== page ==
Nelson Asofa-Solomona, unvaccinated, Melbourne Storm, Covid-19 protocols, Peter V’landys, Andrew Abdo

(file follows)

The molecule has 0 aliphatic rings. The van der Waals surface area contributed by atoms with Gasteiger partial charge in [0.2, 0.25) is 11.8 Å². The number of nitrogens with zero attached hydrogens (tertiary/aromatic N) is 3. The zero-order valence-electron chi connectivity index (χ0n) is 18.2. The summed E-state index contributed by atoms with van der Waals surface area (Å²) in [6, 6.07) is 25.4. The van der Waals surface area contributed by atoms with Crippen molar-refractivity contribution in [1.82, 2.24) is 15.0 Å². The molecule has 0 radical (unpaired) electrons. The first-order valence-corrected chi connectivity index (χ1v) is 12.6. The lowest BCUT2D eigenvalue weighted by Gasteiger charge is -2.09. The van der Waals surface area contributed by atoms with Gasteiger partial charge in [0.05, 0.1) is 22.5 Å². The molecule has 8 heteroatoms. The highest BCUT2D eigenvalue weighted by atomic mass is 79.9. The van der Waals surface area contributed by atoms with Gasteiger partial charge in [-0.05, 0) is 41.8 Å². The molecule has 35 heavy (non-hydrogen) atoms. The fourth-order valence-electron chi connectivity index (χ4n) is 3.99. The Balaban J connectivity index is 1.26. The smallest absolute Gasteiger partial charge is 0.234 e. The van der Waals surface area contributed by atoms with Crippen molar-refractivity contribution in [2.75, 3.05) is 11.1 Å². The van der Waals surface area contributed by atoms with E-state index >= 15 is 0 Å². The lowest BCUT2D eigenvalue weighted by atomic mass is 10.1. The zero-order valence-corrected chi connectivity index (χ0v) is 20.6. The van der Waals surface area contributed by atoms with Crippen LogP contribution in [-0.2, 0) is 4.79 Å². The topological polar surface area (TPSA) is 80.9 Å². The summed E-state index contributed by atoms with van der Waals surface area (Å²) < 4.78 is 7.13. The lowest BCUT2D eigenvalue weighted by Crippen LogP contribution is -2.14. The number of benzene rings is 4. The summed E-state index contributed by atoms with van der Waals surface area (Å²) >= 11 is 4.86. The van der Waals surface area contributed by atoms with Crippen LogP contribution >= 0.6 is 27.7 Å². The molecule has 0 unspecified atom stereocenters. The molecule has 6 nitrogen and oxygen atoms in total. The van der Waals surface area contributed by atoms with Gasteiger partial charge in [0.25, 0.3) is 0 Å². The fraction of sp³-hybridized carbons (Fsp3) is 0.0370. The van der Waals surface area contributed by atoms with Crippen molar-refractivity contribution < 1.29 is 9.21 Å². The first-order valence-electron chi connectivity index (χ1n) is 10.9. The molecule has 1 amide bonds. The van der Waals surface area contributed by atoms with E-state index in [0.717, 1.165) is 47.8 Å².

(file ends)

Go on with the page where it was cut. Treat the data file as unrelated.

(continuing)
Storm enforcer Nelson Asofa-Solomona could become the first NRL player stood down for refusing to get the COVID-19 vaccination.The Sydney Morning Herald reported Asofa-Solomona has informed the Storm that he does not want to receive the vaccination, despite Victorian health orders preventing professional athletes from entering their team’s facility while unvaccinated. Get all the latest NRL news, highlights and analysis delivered straight to your inbox with Fox Sports Sportmail. Sign up now!!!Storm CEO Justin Rodski revealed on Friday that Asofa-Solomona has a fortnight to get the first vaccine to ensure he’s fully vaccinated before he’s due back for pre-season training.“It’s obviously a pretty complicated issue and there’s no textbook for this,” he told SEN.“We haven’t been through this before as an industry and or even as a society.“There’s a whole range of complexities that sit around this.“At this stage, he’s got about two weeks to consider whether or not to get vaccinated. The return date for our senior players is December 7, so there’s still a little bit of time.“From a personal point of view, there’s a whole range of factors and considerations that players, staff and anyone who is deemed an authorised worker in Victoria needs to consider. “Because the state government’s health orders have deemed that all authorised workers need to double vaccinated.”Rodski acknowledged that if Asofa-Solomona decides not to get vaccinated it will have “significant implications” on both the club and player.“That precludes him from entering the venue, it precludes anyone for that matter. It doesn’t matter if your staff, a coach, a player, a courier dropping something off, it doesn’t matter,” he said.“We’ve been in contact with all of our players and provided them with all of the health advice that they need.“From here it’s just going to be a matter of understanding what the final position is and then working through it from there. “Right now as it stands we don’t have to make that decision but clearly there could be implications for the club if we do have an unvaccinated player because they won’t be able to train, therefore won’t be able to fulfil their contract, which clearly has significant implications on our club and on a player that’s being paid a lot of money. “We want them to come and do a proper pre-season so that they’re ready to play.”MORE NRL NEWSEXPOSED: The Bulldogs went on a BIG spending spree. But there’s a glaring problem‘WRECKING BALL’: How 143kg NRL player went from operation to $86m NFL dreamOFF-SEASON CENTRAL: Broncos’ roster strategy, Brisbane welcome Dolphins rivalryThe Storm have sought the NRL’s council and are currently exploring their legal options. Melbourne’s concern is that they will be disadvantaged if they sack the New Zealand international for not fulfilling his contractual obligations, with an NRL rival in another state a strong chance of picking up Asofa-Solomona. The AFL has mandated the vaccine in Victoria and across the competition, but ARL Commission chairman Peter V’landys and NRL CEO Andrew Abdo refuse to make the jab compulsory, fearing it would divide the game and create legal issues.The Storm confirmed they had one player unvaccinated but refused to identify him as Asofa-Solomona. On Thursday the NRL released its vaccination protocols at a meeting with all 16 clubs. The protocols allow unvaccinated players from NSW, Queensland and ACT to continue their club commitments in a restricted capacity.Storm forward Nelson Asofa-Solomona.Source: AAPIn NSW, unvaccinated players will not be allowed to train with teammates before December 1, with the NRL urging clubs to create individual programs for those who have not been jabbed. Bulldogs star Luke Thompson, who is considering backflipping on his anti-vaccination stance has now asked the club to devise an individualised training program for him before his scheduled return to training on December 1.With the NSW public health orders expected to change again on December 1, the NRL’s protocols will be reassessed then. As of December 1 when most of the NRL team’s full squads are due back at training, unvaccinated players in NSW could potentially return to their teams under strict conditions.The conditions will be similar to the bubble players had to operate in during the pandemic over the last two seasons, including PCR testing, face masks, limiting their use of public transport and an agreement that they will not be allowed to visit pubs and clubs. Watch ‘Wild Wests: Tales from Tiger Town’ an exclusive Fox League behind-the-scenes production on demand on Kayo > Click here to watch Maroons want Bennett to assist Slater | 00:33As it stands unvaccinated players would not be allowed to play matches in Victoria, with Victorian Premier Dan Andrews refusing to give exemptions to tennis stars at the Australian Open in January. It is not known if his position on NRL players will change before the season commences in March. The NRL hopes unvaccinated players will be able to fly on certain commercial airlines by Round 1 of the 2022 season, but they will require an exemption from the NRL to travel on public transport.However the NRL are powerless to stop certain states from refusing entry to unvaccinated players when the matches start next season. NRL clubs are exploring their legal options over whether they can dock pay or terminate contracts.Knights to consider Pearce’s request | 00:31In an email to the NRL clubs Abdo warned unvaccinated players that they would face a number of obstacles in terms of training, playing and their life away from their club if they didn’t get the jab. “It is clear that those personnel who choose not to be vaccinated against COVID-19 will face significant logistical hurdles in 2022,” Abdo wrote. “Vaccination not only protects their health and that of those around them, but gives the best chance of an interruption-free 2022 season.”Regardless there will still be NRL guidelines for unvaccinated players, but clubs are considering restructuring contracts for those that cannot fulfil all playing and training duties. In a considerable hurdle the Queensland government is considering forcing teams and all close contacts into mandatory 14-day isolation if an unvaccinated player tests positive to COVID-19. Given every team plays almost every week, that could be a huge issue that affects the NRL schedule next season in the likely event that a player contracts COVID-19.